How to Stop a Baby Walking on Tiptoes: Treatment Options for ITW

Treatments include physical therapy, AFO bracing for tip-toe walking, as well as surgical procedures.

Nonsurgical Tip-Toe Walking Treatment

Treatment depends on your child's age and ability to walk flat-footed. Initial treatment is always nonsurgical for children between the ages of 2 and 5 who can walk flat-footed:

  • Observation: your doctor may suggest monitoring your child with regular office visits for a while. If the behavior is habitual, your child may stop on their own.
  • Serial casting: a series of short-leg walking casts can gradually stretch and lengthen the muscles and tendons in the calf and discourage toe-walking.
  • Bracing: an ankle-foot orthosis (AFO), also called tip-toe braces, can stretch and lengthen muscles and tendons while holding the foot at a 90° angle.
  • Botox: patients with neurological abnormalities may receive an injection of botulinum A toxin (Botox®) to relax their calf muscles temporarily.
  • Night splints: night splints hold the foot in a stretched position and keep the feet with the toes pointed up.
  • Physical Therapy and stretching: gentle stretching of the leg and foot muscles might improve your child's gait.
  • Bracing: tip-toe walking braces with hinges allow the foot to move up but prevent it from pointing or plantarflexing. Because it's difficult toe-walk in idiopathic toe-walking braces, this is often the most effective treatment option.

Surgical Toe Walking Treatment

Children over the age of 5 may have very tight calf muscles and Achilles tendons, making it impossible to walk flat-footed. In such cases, the doctor may recommend surgery to lengthen the Achilles tendons to improve the range of motion and ankle function.

With this toe-walking treatment, your child will be better able to tolerate AFOs and walk in a flat-foot position. Where the tendon is lengthened depends on whether your child's foot can be positioned flat at the ankle with the knee bent. As such, a variety of techniques are available.

Surgical toe walking treatment is an outpatient procedure. As soon as the tendons are lengthened, a short-leg walking cast will be placed on your child's legs while he or she is still asleep. Usually, these casts are worn for between four and six weeks.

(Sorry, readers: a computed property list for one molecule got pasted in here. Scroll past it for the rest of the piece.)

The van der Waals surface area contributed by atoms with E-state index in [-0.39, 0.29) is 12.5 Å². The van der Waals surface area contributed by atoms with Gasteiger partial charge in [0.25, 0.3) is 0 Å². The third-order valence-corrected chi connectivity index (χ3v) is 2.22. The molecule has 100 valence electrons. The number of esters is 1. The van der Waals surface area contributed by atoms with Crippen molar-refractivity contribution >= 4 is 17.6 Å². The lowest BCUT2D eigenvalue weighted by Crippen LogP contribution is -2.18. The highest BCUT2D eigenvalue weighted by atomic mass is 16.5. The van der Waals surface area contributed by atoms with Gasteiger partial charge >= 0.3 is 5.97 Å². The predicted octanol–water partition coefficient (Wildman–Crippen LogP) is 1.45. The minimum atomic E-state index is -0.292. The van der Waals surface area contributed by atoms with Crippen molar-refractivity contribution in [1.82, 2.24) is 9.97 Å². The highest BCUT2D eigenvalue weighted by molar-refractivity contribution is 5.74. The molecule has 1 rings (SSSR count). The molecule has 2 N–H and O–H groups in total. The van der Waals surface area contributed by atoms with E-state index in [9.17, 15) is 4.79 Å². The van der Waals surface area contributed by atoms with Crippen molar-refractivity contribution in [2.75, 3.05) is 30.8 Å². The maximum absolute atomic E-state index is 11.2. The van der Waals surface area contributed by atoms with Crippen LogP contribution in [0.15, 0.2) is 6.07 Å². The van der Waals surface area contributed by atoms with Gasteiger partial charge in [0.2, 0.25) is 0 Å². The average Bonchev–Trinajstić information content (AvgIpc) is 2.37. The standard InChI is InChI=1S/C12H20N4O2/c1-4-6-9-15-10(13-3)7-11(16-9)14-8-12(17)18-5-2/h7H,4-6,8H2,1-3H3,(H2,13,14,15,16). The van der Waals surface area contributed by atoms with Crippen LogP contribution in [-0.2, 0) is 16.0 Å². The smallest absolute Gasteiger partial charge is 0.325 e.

Orthotic Options for Idiopathic Toe-Walking

Rigid carbon foot plates and Ankle-foot orthoses are the two most popular orthotics for kids who walk tippy toe.

Carbon Foot Plates for ITW

Low-cost, lightweight, minimally invasive carbon foot plates offer a low-cost solution to idiopathic toe walking. Carbon foot plates are like insoles for toe walkers. These orthotic inserts for toe-walking stiffen the sole, preventing a child from standing on their toes since they limit their ability to extend through their MTPJs.

The concept behind treating ITW children with FOs and carbon fiber foot plates is that by supporting the foot and ankle complex with a custom molded foot orthotic and restricting toe walking with the full-length footplate, the child will be unable to toe walk and/or will not subconsciously revert to doing so, since the foot orthotic itself supports the foot and ankle complex.

Supramalleolar Orthosis (SMOs) for Toe-Walking

long-term effects of toe walking adults

Designed for children with sensory or stability difficulties., SMOs (supramalleolar orthoses or ankle braces) are thin, flexible orthotics that promote natural development while providing support. These braces for toe-walkers offer more support than shoe inserts and are less bulky than AFOs (ankle and foot orthotics).

By using compression and a posterior tongue extension, they help facilitate heel-toe gaits. There is no restriction on kids' ability to continue to develop their speed and gross motor skills, which require plantarflexion (pointing the foot downwards).

Does SMO Hurt?  

While an SMO for toe-walking will take some time to get used to, it should not be painful. However, it is not uncommon to feel some initial discomfort.

The break-in period should be roughly two weeks. If your child experiences skin rubbing or blisters, or discomfort after this time, then book an appointment with your orthotist immediately.

Toe-walking SMOs are best for kids with sensory issues and instability, as well as habitual toe-walkers. Unfortunately, an SMO orthotic for toe-walking is unsuitable for kids with spasticity and high muscle tone.

Ankle Foot Orthoses (AFO) for ITW

In persistent cases, an AFO brace for toe-walking (AFOs) may be required. These custom ankle-foot orthotics, covering the foot, ankle, and leg, and finish just below the knee.

Hinged AFOs allow the foot to move up and backward but prevent it from pointing, or plantarflexing, making it very difficult to toe-walk in AFOs.

AFOs can be used for several purposes, including controlling alignment, increasing mobility and independence, assisting rehabilitation, and/or reducing pain. Your child's needs determine whether their ankle-foot-orthosis for toe-walking should be hinged (able to bend at the ankle) or solid (unable to bend at the ankle).

Let Our Experienced Orthotics Team Help Your Child Today!

Now that you know how to stop your kid from walking on their toes, you can improve their gait pattern and change their biomechanics of toe walking with our adapted AFOS. Primecare’s orthotists work with parents and pediatric patients to create custom foot orthotics for toe-walking. Guaranteed, we’ll get the right orthotic help for your child.